I just got my private pilots license this year and have a total of about 250 hours. I purchased a 2001 SR20 and have put on a little over 100 hours on this plane. The plane only has 400 hour TT. I love the plane, but it seems to not perform (as far as airspeed) close to what the specs say it should. Usually during level cruise, I will be flying 110 IAS. Altitude variations from 3000 ft MSL to 12000 ft MSL doesn’t seem to make any difference. Throttle during cruise is usually set at 2500 RPM. Lowering RMP a couple hundred doesn’t make a lot of difference in airspeed, and trying to increase the RPMs a little doesn’t provide any more indicated airspeed either. Leaving the mixture in the full rich position or manually leaning it back doesn’t seem to make any difference either. Unless there is a tailwind, max groundspeed per Garmin 430 is 130kts. I’m based out of Phoenix Deer Valley, AZ. There have been a couple times when returning from a cross country that I decended from 10K or 12K to 4-5K MLS and the plane leveled out and continued at over 140kts IAS for over 20 nm. It surprised me that it continued at this speed – having to throttle back and slow down only before enter D airspace. Is this 110 IAS normal for SR20’s? What settings, altitudes, etc. are other SR20 owners flying at? A couple different shops have checked out the plane and it does’t seem to have anything configured or mechanically wrong.
When comparing performance, we generally use true airspeed (TAS). Indicated airspeed will vary significantly with altitude, and of course ground speed is useless for comparing performance due to winds.
What avionics do you have in your SR20? Do you have a TAS readout?
Also, I am not sure why you mentioned slowing down before entering Class D airspace. The speed limit in Class D is 200 KIAS within 4nm of the airport.
Go up to 7500 or 8500 at full throttle with 75 rich of peak and check your numbers. Mine we’re low and it turned out my pitot static system had a big leak, thus numbers were incorrect.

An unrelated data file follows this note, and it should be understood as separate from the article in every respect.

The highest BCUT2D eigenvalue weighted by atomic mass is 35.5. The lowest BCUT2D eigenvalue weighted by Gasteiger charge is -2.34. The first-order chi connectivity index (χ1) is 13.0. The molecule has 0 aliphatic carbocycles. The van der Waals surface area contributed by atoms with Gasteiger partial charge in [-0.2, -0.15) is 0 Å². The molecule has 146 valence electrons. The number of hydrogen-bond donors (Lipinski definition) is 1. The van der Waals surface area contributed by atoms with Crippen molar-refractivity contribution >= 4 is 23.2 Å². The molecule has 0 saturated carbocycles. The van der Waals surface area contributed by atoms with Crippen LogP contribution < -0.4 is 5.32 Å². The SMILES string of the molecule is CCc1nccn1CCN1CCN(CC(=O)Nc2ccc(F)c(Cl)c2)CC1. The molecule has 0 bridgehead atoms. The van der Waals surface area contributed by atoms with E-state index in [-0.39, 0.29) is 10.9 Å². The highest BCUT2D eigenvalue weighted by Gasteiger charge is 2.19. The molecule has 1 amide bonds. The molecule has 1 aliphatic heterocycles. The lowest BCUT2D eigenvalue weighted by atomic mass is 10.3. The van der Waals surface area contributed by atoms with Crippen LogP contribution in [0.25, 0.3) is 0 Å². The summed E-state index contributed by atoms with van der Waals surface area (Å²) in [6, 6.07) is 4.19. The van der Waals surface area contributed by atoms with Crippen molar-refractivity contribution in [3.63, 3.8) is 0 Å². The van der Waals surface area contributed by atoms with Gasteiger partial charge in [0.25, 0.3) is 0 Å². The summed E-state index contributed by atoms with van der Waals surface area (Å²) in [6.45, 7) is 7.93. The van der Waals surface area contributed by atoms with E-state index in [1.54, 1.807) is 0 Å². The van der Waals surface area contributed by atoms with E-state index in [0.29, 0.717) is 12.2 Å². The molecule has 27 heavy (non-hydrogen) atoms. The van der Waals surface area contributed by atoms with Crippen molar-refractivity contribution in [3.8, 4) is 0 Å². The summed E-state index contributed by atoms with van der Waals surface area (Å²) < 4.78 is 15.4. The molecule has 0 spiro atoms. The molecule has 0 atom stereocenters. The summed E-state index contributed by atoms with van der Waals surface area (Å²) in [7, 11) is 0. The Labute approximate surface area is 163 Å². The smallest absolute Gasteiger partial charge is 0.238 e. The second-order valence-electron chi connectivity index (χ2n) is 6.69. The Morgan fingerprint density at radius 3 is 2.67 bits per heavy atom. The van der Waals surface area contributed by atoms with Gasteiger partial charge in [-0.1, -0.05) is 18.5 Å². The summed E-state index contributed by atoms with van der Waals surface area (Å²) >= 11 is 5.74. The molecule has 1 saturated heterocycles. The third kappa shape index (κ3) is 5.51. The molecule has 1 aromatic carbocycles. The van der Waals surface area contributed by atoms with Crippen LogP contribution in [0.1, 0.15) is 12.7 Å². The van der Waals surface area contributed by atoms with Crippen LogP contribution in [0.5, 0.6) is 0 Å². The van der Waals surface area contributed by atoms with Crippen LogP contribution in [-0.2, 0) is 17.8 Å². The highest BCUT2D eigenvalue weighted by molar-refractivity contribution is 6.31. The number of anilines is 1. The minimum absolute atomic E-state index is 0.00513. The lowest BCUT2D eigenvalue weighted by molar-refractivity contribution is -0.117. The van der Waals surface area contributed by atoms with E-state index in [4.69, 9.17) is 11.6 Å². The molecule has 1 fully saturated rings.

No no no no NO do not go 75* ROP. Call me. If you can’t access my phone listing, email me.
Flying LOP at 2650rpm between 6K’ and 10K’ at max gross weight I see ~ 140KTAS burning ~9.5Gph. Flying alone with half-full tanks the weight is at 2700lb and I see 147KTAS. In cold weather (which I fly 6 month/year) I see a few (2-3) KTAS faster. I usually see a good 5 KTAS drop flying in the clouds and 8 KTAS drop flying in the rain.
Depending on how heavily loaded you are and what are the OAT and flying conditions, your numbers may or may not be too low.
Alexander, he has a 2001 G1, I doubt he has the avionics to run LOP. Also the POH figures are 75 ROP!
You don’t run ANY engine, let alone his 360 at 75 ROP- especially a G1 of his vintage with zero cooling capability. I’ve got the data from oil analysis and JPI showing what happens. If he doesn’t know how, I’ll show him the quick and dirty way till he gets the proper instrumentation. But 75 ROP, absolutely no way in hell.
For a very expensive engine discussion at 50* ROP and 65% power - see this thread:
These are almost exactly the same speeds and fuel burn I’m seeing in my '01.
Cyler - do yourself a big favor and join COPA to see all the posts, Copapedia, maintenance ideas, etc. If you don’t agree it’s the best 60 bucks you have ever spent in aviation, lunch is on me.
If you do not have full engine monitoring, there are several paths available to upgrade; all explained in COPA posts. From there you can save a great deal of fuel/money by learning how to properly operate your engine LOP. 110 indicated does seem a bit off, particularly if your flying ROP by the book. But as was pointed out it, TAS that matters. Last week I tried a brief speed test at 2,500 from Naples, FL to St Augustine. Full fuel, 2 people & 30 lbs baggage, I was seeing about 151 KTAS; but I was burning nearly 14 gph to do it. Switching to LOP operation, I was seeing 140 KTAS at 9.5 gph. (Although I haven’t finished scraping 3 months of Chicago grit off the plane. It flies a bit faster when it’s clean & polished.)